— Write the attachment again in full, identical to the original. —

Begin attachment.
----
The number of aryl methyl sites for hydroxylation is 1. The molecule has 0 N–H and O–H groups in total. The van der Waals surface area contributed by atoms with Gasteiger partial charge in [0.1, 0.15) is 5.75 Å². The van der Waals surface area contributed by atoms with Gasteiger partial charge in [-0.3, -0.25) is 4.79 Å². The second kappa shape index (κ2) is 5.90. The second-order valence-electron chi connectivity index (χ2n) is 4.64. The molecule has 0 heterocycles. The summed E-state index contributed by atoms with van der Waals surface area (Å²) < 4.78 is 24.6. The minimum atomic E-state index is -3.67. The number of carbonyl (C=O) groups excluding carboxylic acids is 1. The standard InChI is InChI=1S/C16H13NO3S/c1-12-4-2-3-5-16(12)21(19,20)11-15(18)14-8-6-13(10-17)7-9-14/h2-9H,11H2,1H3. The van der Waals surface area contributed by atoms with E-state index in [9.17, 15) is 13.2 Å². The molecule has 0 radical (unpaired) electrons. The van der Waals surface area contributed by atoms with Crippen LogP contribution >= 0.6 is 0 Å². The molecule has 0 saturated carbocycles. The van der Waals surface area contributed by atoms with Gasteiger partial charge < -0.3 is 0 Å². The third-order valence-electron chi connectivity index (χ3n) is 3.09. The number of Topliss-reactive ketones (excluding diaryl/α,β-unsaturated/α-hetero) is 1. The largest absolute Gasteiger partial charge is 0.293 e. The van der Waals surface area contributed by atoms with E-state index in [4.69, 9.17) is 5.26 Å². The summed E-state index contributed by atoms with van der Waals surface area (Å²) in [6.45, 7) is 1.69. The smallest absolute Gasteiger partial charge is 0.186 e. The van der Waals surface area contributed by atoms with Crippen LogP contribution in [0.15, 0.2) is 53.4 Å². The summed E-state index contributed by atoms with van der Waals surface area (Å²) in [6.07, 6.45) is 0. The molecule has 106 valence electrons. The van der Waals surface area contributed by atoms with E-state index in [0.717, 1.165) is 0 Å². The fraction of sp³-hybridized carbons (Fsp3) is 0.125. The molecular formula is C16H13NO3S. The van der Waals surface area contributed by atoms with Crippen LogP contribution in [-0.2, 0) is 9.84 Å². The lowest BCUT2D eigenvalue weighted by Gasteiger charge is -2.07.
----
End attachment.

The number of aryl methyl sites for hydroxylation is 1. The molecule has 0 N–H and O–H groups in total. The van der Waals surface area contributed by atoms with Gasteiger partial charge in [0.1, 0.15) is 5.75 Å². The van der Waals surface area contributed by atoms with Gasteiger partial charge in [-0.3, -0.25) is 4.79 Å². The second kappa shape index (κ2) is 5.90. The second-order valence-electron chi connectivity index (χ2n) is 4.64. The molecule has 0 heterocycles. The summed E-state index contributed by atoms with van der Waals surface area (Å²) < 4.78 is 24.6. The minimum atomic E-state index is -3.67. The number of carbonyl (C=O) groups excluding carboxylic acids is 1. The standard InChI is InChI=1S/C16H13NO3S/c1-12-4-2-3-5-16(12)21(19,20)11-15(18)14-8-6-13(10-17)7-9-14/h2-9H,11H2,1H3. The van der Waals surface area contributed by atoms with E-state index in [9.17, 15) is 13.2 Å². The molecule has 0 radical (unpaired) electrons. The van der Waals surface area contributed by atoms with Crippen LogP contribution >= 0.6 is 0 Å². The molecule has 0 saturated carbocycles. The van der Waals surface area contributed by atoms with Gasteiger partial charge < -0.3 is 0 Å². The third-order valence-electron chi connectivity index (χ3n) is 3.09. The number of Topliss-reactive ketones (excluding diaryl/α,β-unsaturated/α-hetero) is 1. The largest absolute Gasteiger partial charge is 0.293 e. The van der Waals surface area contributed by atoms with E-state index in [4.69, 9.17) is 5.26 Å². The summed E-state index contributed by atoms with van der Waals surface area (Å²) in [6.45, 7) is 1.69. The smallest absolute Gasteiger partial charge is 0.186 e. The van der Waals surface area contributed by atoms with Crippen LogP contribution in [0.15, 0.2) is 53.4 Å². The summed E-state index contributed by atoms with van der Waals surface area (Å²) in [6.07, 6.45) is 0. The molecule has 106 valence electrons. The van der Waals surface area contributed by atoms with E-state index in [0.717, 1.165) is 0 Å². The fraction of sp³-hybridized carbons (Fsp3) is 0.125. The molecular formula is C16H13NO3S. The van der Waals surface area contributed by atoms with Crippen LogP contribution in [-0.2, 0) is 9.84 Å². The lowest BCUT2D eigenvalue weighted by Gasteiger charge is -2.07.